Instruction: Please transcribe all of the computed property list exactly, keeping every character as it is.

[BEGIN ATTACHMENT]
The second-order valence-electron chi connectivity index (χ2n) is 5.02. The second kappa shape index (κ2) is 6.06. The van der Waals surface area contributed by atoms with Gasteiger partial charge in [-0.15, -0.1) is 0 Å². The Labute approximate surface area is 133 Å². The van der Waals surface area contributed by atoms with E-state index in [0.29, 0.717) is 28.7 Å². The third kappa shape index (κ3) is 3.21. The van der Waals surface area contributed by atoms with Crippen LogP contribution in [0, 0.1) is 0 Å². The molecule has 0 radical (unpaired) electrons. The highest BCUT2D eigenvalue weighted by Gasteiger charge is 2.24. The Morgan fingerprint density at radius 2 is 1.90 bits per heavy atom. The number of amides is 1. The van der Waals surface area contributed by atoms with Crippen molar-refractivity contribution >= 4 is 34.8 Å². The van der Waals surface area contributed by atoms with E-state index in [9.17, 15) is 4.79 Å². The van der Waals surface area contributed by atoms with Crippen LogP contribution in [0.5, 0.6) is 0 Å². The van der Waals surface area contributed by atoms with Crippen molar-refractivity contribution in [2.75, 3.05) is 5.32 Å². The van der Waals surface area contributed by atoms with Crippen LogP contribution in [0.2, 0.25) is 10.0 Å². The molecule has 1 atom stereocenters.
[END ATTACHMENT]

The second-order valence-electron chi connectivity index (χ2n) is 5.02. The second kappa shape index (κ2) is 6.06. The van der Waals surface area contributed by atoms with Gasteiger partial charge in [-0.15, -0.1) is 0 Å². The Labute approximate surface area is 133 Å². The van der Waals surface area contributed by atoms with E-state index in [0.29, 0.717) is 28.7 Å². The third kappa shape index (κ3) is 3.21. The van der Waals surface area contributed by atoms with Crippen LogP contribution in [0, 0.1) is 0 Å². The molecule has 0 radical (unpaired) electrons. The highest BCUT2D eigenvalue weighted by Gasteiger charge is 2.24. The Morgan fingerprint density at radius 2 is 1.90 bits per heavy atom. The number of amides is 1. The van der Waals surface area contributed by atoms with Crippen molar-refractivity contribution >= 4 is 34.8 Å². The van der Waals surface area contributed by atoms with E-state index in [9.17, 15) is 4.79 Å². The van der Waals surface area contributed by atoms with Crippen LogP contribution in [0.5, 0.6) is 0 Å². The van der Waals surface area contributed by atoms with Crippen molar-refractivity contribution in [2.75, 3.05) is 5.32 Å². The van der Waals surface area contributed by atoms with Crippen LogP contribution in [0.2, 0.25) is 10.0 Å². The molecule has 1 atom stereocenters.